|Born||25 Apr 1883|
|Died||26 Oct 1973|
Contributor: C. Peter Chen
ww2dbaseSemyon Mikhailovich Budyonny (also Anglicized as Budënny, Budenny, Budyenny, Budennyj, Budyonnyy, Budennii, or Budyoni) was born into a poor peasant family in the Terek Cossack region of southern Russia. He was drafted into the Russian Army in 1903 and served in the Russo-Japanese War as a cavalryman in 1905. During WW1, he served as a non-commissioned officer on the western front until 1916 and the Caucasus front between 1916 and the end of the war. He joined the Bolshevik party in 1919 and led communist cavalry forces during the civil war. It was around this time he formed a close working relationship with Josef Stalin. During the Polish-Bolshevik War, he suffered defeats at Warsaw and Komarów, but remained a leading military figure in Russia. In 1935, Budyonny was made a Marshal of the Soviet Union. In 1937, he commanded the Moscow Military District.
ww2dbaseAs the Winter War broke out, Budyonny was sent as the commander of an army to Finland. Like in Poland, he suffered disastrous defeats, but favor from Moscow kept him in power. In 1940, he was recalled to Moscow and took the position of Deputy People's Commissar for Defense.
ww2dbaseAfter the German invasion, Budyonny was named the commander-in-chief of the Southwestern and Southern Fronts in Ukraine. Once again, he failed to achieve victory. Despite his opponent's repeated show of force with armor, he refused to change his WW1-style tactics. On 20 Jul 1942, he ordered an artillery barrage followed by twelve waves of unsupported infantry charges; his men were slaughtered, never having a chance to win the battle. As he was surrounded at Uman and Kiev, 665,000 men under his command were taken prisoner by the German forces, leading to what Adolf Hitler proclaimed "the greatest battle in the history of the world". Finally, Budyonny was relieved by Stalin in Sep 1941 and was relegated to the position of the head of the Reserve Front. Budyonny's defeat in Ukraine was attributed to his refusal to acknowledge how mobility with armor had made trenches obsolete; "he had simply no concept of a war of maneuver", commented William Manchester, "he was ordered to stop the invasion and given a million men to do it. Ten million wouldn't have been enough for him."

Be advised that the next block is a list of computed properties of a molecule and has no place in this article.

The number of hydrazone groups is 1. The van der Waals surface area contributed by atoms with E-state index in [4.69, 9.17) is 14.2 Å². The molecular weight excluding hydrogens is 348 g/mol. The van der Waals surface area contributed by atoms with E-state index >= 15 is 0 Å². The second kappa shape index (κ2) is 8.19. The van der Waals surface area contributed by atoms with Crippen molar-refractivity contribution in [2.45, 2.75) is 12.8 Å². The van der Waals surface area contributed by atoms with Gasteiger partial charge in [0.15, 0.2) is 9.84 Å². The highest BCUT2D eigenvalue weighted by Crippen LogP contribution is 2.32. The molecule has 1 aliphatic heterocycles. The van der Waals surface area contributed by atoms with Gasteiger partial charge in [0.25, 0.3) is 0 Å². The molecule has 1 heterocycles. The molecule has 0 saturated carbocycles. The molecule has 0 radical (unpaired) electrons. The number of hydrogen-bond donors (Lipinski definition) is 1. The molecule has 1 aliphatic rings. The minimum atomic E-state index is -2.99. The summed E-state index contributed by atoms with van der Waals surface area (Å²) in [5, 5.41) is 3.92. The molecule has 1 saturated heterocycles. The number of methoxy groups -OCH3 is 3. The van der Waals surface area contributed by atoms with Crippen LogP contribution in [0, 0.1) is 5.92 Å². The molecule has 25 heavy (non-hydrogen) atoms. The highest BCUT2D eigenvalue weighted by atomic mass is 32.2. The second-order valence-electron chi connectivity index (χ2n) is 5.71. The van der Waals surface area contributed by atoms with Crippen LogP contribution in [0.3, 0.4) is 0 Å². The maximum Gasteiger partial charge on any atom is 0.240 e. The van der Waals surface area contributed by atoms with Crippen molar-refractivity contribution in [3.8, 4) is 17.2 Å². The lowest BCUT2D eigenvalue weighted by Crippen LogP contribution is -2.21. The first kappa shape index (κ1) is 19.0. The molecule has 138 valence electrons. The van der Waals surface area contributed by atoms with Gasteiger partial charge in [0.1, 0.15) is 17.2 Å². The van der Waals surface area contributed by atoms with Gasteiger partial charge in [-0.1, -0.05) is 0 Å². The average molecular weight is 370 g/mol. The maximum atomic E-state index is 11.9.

ww2dbaseIn Apr 1942, he was recalled to the front lines again; between Apr and Aug 1942 he was the commander of the North Caucasus Front, and in 1943 the commander of the Russian Cavalry.
ww2dbaseAfter the war ended, Budyonny retired from the Russian Army and was given the title Hero of the Soviet Union.
ww2dbaseSources: the Arms of Krupp, Wikipedia.
Last Major Revision: Dec 2006
Semyon Budyonny Timeline
|25 Apr 1883||Semyon Budyonny was born.|
|26 Oct 1973||Semyon Budyonny passed away.|
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James Forrestal, Secretary of the Navy, 23 Feb 1945